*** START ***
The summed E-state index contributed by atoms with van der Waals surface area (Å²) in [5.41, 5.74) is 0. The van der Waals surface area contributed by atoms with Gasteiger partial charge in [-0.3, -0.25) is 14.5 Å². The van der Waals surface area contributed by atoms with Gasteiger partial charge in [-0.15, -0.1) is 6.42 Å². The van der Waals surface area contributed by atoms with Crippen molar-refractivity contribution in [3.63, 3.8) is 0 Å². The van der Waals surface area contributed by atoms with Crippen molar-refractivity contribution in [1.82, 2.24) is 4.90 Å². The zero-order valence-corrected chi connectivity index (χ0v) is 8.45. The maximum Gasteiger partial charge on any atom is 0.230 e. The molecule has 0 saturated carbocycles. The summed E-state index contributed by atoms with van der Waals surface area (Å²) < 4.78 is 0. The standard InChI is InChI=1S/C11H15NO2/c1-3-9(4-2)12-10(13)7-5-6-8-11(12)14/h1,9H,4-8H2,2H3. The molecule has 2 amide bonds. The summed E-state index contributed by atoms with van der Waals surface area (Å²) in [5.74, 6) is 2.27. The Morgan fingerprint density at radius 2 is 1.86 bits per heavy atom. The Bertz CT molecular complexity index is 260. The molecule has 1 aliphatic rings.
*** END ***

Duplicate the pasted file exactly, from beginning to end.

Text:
The summed E-state index contributed by atoms with van der Waals surface area (Å²) in [5.41, 5.74) is 0. The van der Waals surface area contributed by atoms with Gasteiger partial charge in [-0.3, -0.25) is 14.5 Å². The van der Waals surface area contributed by atoms with Gasteiger partial charge in [-0.15, -0.1) is 6.42 Å². The van der Waals surface area contributed by atoms with Crippen molar-refractivity contribution in [3.63, 3.8) is 0 Å². The van der Waals surface area contributed by atoms with Crippen molar-refractivity contribution in [1.82, 2.24) is 4.90 Å². The zero-order valence-corrected chi connectivity index (χ0v) is 8.45. The maximum Gasteiger partial charge on any atom is 0.230 e. The molecule has 0 saturated carbocycles. The summed E-state index contributed by atoms with van der Waals surface area (Å²) < 4.78 is 0. The standard InChI is InChI=1S/C11H15NO2/c1-3-9(4-2)12-10(13)7-5-6-8-11(12)14/h1,9H,4-8H2,2H3. The molecule has 2 amide bonds. The summed E-state index contributed by atoms with van der Waals surface area (Å²) in [5.74, 6) is 2.27. The Morgan fingerprint density at radius 2 is 1.86 bits per heavy atom. The Bertz CT molecular complexity index is 260. The molecule has 1 aliphatic rings.